COF: How Many Consultants to Screw in a Light Bulb?

From May 2 – May 7, the Tactical Philanthropy Blog Team will be covering the Council on Foundations conference from Atlanta. The individual blog team members represent a range of opinions and have been given no editorial directions. The opinions expressed in these posts do not necessarily represent the opinions of Sean Stannard-Stockton.

By Paul Connolly, TCC Group

How many consultants does it take to screw in a light bulb?  The members of the National Network of Consultants to Grantmakers unfortunately did not address that pressing question when it convened on May 3rd at the Council on Foundations conference in Atlanta.  However, they did discuss how foundations are reacting to the recent economic decline.  As advisors to and change agents for a range of funders, consultants have a unique perspective on this topic.  Their collective wisdom is summed up below.

Some foundations are being nimble during this tumultuous period.  They are increasing their pay-out levels, directing funding to "safety net" providers, increasing investments in policy advocacy efforts, awarding more unrestricted general operating support, and building the capacity of grantees to be more financially sustainable.  As they face shrunken endowments, certain family foundation boards are having difficult — and healthy — discussions about the possibility of spending down and closing.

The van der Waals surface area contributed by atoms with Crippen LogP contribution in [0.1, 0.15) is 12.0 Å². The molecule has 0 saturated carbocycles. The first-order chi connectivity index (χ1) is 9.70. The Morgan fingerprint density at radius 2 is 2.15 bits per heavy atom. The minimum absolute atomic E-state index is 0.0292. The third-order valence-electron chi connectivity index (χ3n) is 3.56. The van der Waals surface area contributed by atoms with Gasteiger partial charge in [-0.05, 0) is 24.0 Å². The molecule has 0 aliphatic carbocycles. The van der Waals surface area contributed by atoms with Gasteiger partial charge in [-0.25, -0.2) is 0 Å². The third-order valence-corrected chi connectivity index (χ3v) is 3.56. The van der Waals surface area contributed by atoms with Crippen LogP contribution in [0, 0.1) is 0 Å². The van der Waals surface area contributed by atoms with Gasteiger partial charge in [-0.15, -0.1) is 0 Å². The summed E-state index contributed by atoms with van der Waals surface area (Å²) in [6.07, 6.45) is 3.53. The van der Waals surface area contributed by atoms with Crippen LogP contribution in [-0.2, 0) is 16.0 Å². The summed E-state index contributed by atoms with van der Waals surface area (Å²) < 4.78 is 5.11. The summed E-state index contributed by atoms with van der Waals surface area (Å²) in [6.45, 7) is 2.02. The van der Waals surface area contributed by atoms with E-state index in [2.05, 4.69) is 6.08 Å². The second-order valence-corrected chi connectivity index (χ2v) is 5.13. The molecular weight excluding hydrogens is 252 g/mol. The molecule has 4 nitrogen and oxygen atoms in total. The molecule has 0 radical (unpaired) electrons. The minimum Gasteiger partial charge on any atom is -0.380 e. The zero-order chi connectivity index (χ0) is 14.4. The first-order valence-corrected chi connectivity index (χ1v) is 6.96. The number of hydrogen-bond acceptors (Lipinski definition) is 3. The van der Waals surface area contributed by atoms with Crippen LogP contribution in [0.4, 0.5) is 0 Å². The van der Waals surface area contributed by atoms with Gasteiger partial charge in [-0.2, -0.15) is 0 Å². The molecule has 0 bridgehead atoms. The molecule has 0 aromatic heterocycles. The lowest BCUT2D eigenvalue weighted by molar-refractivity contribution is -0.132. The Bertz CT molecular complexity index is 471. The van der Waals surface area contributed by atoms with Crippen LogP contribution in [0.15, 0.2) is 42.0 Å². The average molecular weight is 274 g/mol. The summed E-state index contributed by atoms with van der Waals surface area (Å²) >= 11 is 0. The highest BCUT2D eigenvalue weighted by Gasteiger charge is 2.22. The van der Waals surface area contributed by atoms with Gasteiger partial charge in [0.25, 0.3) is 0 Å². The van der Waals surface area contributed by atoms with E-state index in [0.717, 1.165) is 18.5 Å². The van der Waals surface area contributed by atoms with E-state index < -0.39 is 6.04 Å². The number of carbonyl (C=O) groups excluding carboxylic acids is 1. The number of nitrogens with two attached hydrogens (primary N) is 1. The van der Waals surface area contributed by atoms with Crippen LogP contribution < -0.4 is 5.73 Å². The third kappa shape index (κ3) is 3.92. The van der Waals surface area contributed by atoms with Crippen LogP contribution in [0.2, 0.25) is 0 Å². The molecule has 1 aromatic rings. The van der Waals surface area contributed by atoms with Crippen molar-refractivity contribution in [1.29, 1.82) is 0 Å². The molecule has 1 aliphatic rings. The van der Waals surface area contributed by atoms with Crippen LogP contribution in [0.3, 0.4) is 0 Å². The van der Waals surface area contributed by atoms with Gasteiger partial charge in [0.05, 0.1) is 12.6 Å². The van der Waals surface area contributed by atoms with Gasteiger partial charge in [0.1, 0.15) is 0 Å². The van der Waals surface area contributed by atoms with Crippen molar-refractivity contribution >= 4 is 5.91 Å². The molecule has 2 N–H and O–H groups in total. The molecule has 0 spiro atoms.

Yet many foundations still seem stuck in fear, uncertain about the future and unwilling to change much.  Now is the time for foundations to take on a greater leadership role and consider new models for philanthropy.  Today, there are many opportunities for funders to take bold action in such critical fields as education, energy, and health.  Moreover, foundations need to be more willing to collaborate, especially to leverage some of the federal government’s new investments.  And learning and evaluation activities are more important than ever, to help determine what works (and what doesn’t work) and inform decisions about how to allocate limited resources.

While many foundation endowments are now two-thirds the size of what they were a year ago, foundations can not afford to be only two-thirds as effective as they once were.  As Rahm Emmanuel observed recently, "a crisis is a terrible thing to waste."  During these challenging times, foundations have a great opportunity to step up, exercise leadership, and embrace new approaches to achieve their missions.

Paul Connolly is Senior Vice President of TCC Group, a 30 year-old management consulting firm that provides planning, evaluation, grants management, and capacity building services to funders.